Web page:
5. Develop a message in Tune with the times
Obama learned lessons from Democrats in the previous presidential campaign. In 2003, for example, the war in Iraq was a hot issue, but when that issue cooled, voters lost interest in then-Democratic candidate Howard Dean, who was still talking up the war.
Last fall, the war again was perceived as the top political issue, and Obama treated it that way. But by the beginning of this year, economic issues bypassed voter concern about the war.
Unlike Dean, Obama responded to shifting voter concerns and refocused his message on the economy. Granted, Clinton did, too, but Obama prevented her from completely dominating the issue and undercutting his ability to connect with voters who ordinarily might have been in her corner.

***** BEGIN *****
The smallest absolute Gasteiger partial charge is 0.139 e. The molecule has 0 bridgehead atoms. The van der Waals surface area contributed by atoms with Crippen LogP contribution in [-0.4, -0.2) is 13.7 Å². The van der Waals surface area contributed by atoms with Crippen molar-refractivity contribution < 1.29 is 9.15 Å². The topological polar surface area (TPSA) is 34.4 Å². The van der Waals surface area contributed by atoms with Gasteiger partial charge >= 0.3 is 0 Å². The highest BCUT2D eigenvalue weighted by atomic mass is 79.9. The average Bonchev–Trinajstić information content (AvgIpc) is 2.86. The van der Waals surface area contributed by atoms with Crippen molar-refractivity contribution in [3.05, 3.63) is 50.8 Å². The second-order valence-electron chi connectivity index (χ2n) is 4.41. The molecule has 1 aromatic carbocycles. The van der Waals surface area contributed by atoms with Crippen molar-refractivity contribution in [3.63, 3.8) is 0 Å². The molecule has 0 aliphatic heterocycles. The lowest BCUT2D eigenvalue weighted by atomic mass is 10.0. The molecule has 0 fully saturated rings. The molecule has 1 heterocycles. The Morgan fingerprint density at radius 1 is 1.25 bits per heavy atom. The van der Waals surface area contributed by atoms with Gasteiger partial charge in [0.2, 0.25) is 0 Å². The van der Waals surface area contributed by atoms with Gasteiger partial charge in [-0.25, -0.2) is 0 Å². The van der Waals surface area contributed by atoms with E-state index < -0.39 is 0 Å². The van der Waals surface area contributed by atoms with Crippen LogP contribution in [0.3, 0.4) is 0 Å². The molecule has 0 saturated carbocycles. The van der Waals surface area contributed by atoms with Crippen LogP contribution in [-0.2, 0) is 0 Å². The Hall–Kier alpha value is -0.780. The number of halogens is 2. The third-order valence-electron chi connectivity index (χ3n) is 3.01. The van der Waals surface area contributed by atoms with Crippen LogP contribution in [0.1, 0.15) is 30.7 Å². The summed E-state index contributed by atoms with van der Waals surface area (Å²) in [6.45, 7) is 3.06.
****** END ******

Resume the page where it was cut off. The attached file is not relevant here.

Not to be overlooked, or underestimated, is the good will that Obama and his "Yes We Can" campaign for change created. Obama realized from the beginning that voters were deeply disatisfied with the country's direction -- and wanted change. This theme sparked independents and especially young people to take an interest in politics, and they've landed primarily in his camp.
If Obama clinches the nomination, as he is expected to, it just may be because the five things Obama did right were the five things that Clinton did wrong.